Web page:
AS AN ALTERNATIVE to dollar-cost averaging, consider value averaging, a strategy developed by a former Harvard Business School professor, Michael Edleson, and described in his 1993 book Value Averaging.
The math involved is fairly complicated. But the idea is simple enough: You set a target growth rate for your stock portfolio and then vary your regular investment, depending on how your stocks perform. Let’s say you want your portfolio to grow $500 a month. A month after you make your first $500 investment, your stock portfolio is worth $526. That means that, in the second month, you would need to invest $474 to hit your target portfolio value of $1,000. You might stash the other $26 in a money-market fund.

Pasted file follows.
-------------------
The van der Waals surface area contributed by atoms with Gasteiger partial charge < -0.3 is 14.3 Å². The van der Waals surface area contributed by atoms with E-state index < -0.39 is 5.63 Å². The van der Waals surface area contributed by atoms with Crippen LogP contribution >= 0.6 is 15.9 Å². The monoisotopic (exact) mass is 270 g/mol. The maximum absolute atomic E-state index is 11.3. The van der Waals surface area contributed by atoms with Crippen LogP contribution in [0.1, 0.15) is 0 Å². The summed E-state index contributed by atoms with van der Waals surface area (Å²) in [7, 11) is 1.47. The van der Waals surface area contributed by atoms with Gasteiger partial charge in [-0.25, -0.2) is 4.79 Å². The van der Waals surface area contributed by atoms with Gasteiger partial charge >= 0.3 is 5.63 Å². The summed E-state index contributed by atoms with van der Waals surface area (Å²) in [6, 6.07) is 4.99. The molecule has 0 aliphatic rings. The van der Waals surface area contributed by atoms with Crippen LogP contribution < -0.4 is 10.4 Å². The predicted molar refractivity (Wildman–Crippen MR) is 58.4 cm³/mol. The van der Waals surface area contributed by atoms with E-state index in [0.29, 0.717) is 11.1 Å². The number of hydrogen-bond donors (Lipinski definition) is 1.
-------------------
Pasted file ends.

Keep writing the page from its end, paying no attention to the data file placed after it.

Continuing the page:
That cash in a money-market fund could come in handy if there’s a spell when the market performs poorly and you need to invest substantially more than $500 each month. On the other hand, if the market enjoys a strong run, you could find yourself selling stocks to keep your stock portfolio on that $500-a-month growth path. That selling could trigger capital gains taxes and some messy tax accounting, but you can sidestep those problems by value averaging within your retirement accounts.
Like dollar-cost averaging, value averaging compels you to buy more shares when the market is depressed and fewer shares when it’s buoyant. But with value averaging, the effect is even stronger. Indeed, value averaging can be seen as a cross between dollar-cost averaging and rebalancing, a concept we’ll tackle when we discuss investing in greater depth.
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